Piper Bernbaum is an assistant professor at Carleton University, Ottawa, teaching as a part of the architecture and design program in both the undergraduate and graduate programs. She also sits as a faculty member on the Diversity Working Group at Carleton, on the Coop Board, on the communications and Student Well Being Committees. Previously, Piper was an adjunct professor at the University of Waterloo, teaching design studio as a part of the undergraduate program in Cambridge, Ontario and in Rome, Italy.
Piper received her Bachelor of Architectural Studies (2013) and Masters of Architecture (2016) from the University of Waterloo School of Architecture, during which she was awarded the Smale Fellowship and the Marg Schafer Award for her community service. A recipient of a SSHRC (Social Sciences and Humanities Research Council, Government of Canada) grant, Piper continued her studies in the Masters program at the University of Waterloo, earning her M.Arch degree with a commended thesis documenting and analyzing the spatial practice of the Jewish Eruv, the plurality of urban realms, and the multiplicity of space. Piper received the Royal Architecture Institute of Canada’s Student Medal for her thesis work and for the highest level of academic excellence, as well as the Governor General’s Gold Medal for Academic Excellence upon graduation.
Piper has worked at architecture offices in Canada in Toronto, Vancouver and Calgary, and has worked at international offices such as at Atelier Jean Nouvel in Paris, Sauerbruch Hutton in Berlin, and Kohn Pederson Fox Associates in New York City. In recent years, Piper has focused primarily on teaching, research, and exhibition work in the architectural field, with an emphasis on the considerations and constraints of social and spatial plurality in contemporary and historical urban space. Following her thesis work, Piper was a team member of the University of Waterloo’s submission to the 2016 Venice Architecture Biennale, The Evidence Room (with Professors Anne Bordeleau, Robert Jan van Pelt and Donald McKay) which reconstructs key objects and artifacts used in the forensic analysis of the architecture of Auschwitz. The exhibition was published widely and featured in prominent papers and magazines such as the New York Times, the Washington Post, CBC, Azure and more. Continuing the work on The Evidence Room, Piper was the exhibition’s project manager for its display at the Royal Ontario Museum (2017) and later worked on the installation at the Hirshhorn Museum in Washington, DC (2019).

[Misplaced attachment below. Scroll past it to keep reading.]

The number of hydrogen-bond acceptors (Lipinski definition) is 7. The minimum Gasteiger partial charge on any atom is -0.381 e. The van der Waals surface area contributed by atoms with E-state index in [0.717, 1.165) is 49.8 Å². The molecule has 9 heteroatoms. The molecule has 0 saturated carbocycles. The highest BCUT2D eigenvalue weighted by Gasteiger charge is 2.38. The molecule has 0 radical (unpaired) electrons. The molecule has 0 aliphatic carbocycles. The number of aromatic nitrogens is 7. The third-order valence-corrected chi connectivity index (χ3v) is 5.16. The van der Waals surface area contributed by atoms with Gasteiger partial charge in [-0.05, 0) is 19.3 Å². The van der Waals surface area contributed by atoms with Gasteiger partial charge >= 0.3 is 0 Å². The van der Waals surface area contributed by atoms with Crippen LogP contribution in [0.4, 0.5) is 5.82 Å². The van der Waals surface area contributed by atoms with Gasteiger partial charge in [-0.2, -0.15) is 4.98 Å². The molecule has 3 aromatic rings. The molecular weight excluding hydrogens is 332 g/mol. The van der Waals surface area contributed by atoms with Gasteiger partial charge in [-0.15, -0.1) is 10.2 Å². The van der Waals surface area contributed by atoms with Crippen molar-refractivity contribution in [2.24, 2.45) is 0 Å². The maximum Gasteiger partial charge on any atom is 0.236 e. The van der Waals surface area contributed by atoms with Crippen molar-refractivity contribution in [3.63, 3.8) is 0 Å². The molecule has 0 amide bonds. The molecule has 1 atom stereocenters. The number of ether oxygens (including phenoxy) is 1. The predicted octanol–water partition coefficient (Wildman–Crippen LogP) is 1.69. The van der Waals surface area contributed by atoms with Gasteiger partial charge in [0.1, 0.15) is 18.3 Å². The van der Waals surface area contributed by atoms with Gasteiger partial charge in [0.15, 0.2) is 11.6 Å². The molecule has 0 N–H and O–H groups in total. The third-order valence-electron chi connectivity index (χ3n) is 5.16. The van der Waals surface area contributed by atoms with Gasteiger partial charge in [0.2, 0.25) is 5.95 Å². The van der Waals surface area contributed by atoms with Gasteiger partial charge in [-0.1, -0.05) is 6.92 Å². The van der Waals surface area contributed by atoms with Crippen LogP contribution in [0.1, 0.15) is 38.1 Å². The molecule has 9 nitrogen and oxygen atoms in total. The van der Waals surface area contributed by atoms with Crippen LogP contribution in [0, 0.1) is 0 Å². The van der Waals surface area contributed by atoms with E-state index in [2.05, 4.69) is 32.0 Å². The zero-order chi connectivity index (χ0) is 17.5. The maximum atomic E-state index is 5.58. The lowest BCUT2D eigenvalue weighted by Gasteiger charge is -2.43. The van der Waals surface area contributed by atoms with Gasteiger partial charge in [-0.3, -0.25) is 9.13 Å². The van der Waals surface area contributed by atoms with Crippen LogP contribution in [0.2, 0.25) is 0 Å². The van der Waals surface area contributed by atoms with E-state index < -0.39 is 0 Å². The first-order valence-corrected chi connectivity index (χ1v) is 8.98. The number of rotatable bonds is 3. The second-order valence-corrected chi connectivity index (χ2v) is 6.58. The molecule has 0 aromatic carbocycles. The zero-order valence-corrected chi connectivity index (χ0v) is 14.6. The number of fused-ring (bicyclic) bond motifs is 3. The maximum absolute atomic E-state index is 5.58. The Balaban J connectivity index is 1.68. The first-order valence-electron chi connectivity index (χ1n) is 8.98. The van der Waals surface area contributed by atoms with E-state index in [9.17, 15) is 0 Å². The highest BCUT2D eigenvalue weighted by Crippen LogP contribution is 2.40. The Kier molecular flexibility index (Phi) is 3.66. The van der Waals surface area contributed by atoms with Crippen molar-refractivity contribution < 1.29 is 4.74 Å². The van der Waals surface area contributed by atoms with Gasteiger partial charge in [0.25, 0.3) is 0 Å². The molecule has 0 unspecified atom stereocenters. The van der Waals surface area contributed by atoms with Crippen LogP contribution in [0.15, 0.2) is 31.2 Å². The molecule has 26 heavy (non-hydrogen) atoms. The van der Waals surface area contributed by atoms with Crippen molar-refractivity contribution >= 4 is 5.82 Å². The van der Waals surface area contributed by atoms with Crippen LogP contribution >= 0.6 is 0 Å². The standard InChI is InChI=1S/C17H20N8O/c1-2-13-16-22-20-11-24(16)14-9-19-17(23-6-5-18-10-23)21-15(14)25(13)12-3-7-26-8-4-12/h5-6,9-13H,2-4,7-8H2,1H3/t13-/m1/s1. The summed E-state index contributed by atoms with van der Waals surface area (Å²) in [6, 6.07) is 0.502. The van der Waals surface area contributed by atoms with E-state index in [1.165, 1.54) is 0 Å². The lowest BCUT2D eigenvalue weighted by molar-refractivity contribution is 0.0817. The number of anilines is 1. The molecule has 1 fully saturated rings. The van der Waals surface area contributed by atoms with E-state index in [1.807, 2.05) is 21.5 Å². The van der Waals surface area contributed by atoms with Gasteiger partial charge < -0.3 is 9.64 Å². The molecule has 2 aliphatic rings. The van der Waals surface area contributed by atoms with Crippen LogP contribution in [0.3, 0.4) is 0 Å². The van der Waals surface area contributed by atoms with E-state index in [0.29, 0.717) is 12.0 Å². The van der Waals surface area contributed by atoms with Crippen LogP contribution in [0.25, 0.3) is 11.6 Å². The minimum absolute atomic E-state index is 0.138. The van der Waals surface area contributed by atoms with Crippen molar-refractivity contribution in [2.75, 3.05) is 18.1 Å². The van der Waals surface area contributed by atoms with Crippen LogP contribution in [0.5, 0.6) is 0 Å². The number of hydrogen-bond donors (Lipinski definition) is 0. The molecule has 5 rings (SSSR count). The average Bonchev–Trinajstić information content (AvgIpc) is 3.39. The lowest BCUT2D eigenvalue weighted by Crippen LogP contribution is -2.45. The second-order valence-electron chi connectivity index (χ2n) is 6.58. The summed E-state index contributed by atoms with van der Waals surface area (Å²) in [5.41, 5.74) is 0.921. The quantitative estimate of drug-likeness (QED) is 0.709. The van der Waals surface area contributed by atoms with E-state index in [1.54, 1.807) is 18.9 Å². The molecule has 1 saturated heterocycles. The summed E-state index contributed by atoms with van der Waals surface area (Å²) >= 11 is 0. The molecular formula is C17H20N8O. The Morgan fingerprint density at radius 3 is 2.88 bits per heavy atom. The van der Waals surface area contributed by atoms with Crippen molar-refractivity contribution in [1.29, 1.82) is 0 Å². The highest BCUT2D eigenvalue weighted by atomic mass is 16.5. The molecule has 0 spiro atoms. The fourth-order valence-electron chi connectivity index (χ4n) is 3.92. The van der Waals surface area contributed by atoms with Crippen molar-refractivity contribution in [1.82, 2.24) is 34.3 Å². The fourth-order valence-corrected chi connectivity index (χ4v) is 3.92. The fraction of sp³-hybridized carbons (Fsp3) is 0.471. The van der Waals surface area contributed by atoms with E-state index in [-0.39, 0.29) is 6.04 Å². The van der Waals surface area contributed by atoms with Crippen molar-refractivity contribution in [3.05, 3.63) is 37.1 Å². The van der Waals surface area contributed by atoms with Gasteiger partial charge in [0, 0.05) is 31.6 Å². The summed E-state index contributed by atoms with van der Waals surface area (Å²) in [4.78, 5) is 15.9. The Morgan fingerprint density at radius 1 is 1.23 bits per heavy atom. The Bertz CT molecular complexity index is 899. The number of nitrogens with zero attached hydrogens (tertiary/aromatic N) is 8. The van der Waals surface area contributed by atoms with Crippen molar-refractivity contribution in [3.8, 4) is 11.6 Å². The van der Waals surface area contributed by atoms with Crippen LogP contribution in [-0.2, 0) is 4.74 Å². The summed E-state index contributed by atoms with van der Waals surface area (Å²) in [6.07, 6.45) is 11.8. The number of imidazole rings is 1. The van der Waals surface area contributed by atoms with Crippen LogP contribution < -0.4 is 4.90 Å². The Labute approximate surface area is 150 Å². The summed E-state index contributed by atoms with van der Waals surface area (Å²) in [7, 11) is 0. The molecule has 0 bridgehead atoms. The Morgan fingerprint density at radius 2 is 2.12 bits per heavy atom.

Continuing research and work on the forensic history and architecture of Auschwitz, Piper worked with Professor Robert Jan van Pelt and Musealia Entertainment of San Sebastian, Spain, to design and build models for a travelling exhibition on the history of Auschwitz, entitled “Auschwitz: Not Long Ago, Not Far Away”. The largest travelling exhibition of its kind, it has been on display in Madrid (2017), New York City (2019) and Kansas City (2021) and will continue travelling globally when possible after Covid.
Piper’s area of interest has always been on the appropriation of space through design, with architecture as an apparatus where people are the constituents and the subjects of making. Interested on the relationship between informal, formal and legal definitions of space, Piper has travelled for her research and design work to Europe, the Middle East, North America, and the Arctic, watching for the intersections of law and architecture. The recipient of the 2017 Prix de Rome for Emerging Practitioners from the Canada Council of the Arts, Piper recently completed her research in the summer of 2018 on architecture and ideologies of a post-nation-nation, traveling across Canada, to Israel, Poland, and the East Coast of the United States to continue her research on the Eruv. In parallel, she is working on separate research projects compiling the physical spaces of Legal-Fictions and plurality in Canada, and additionally analyzing through drawing and illustration the informal production of Non-Places in Canada’s capital city, Ottawa.
Piper’s current research looks at the intersections of law and architecture, at empathy and design, at narrative and fictions, and spaces of inclusivity and plurality. Generally, she seeks to understand counter-narratives to spaces, and invests time in exploring “otherness” in terms of spatial belonging, history and understanding.
MArch – University of Waterloo
BArch – University of Waterloo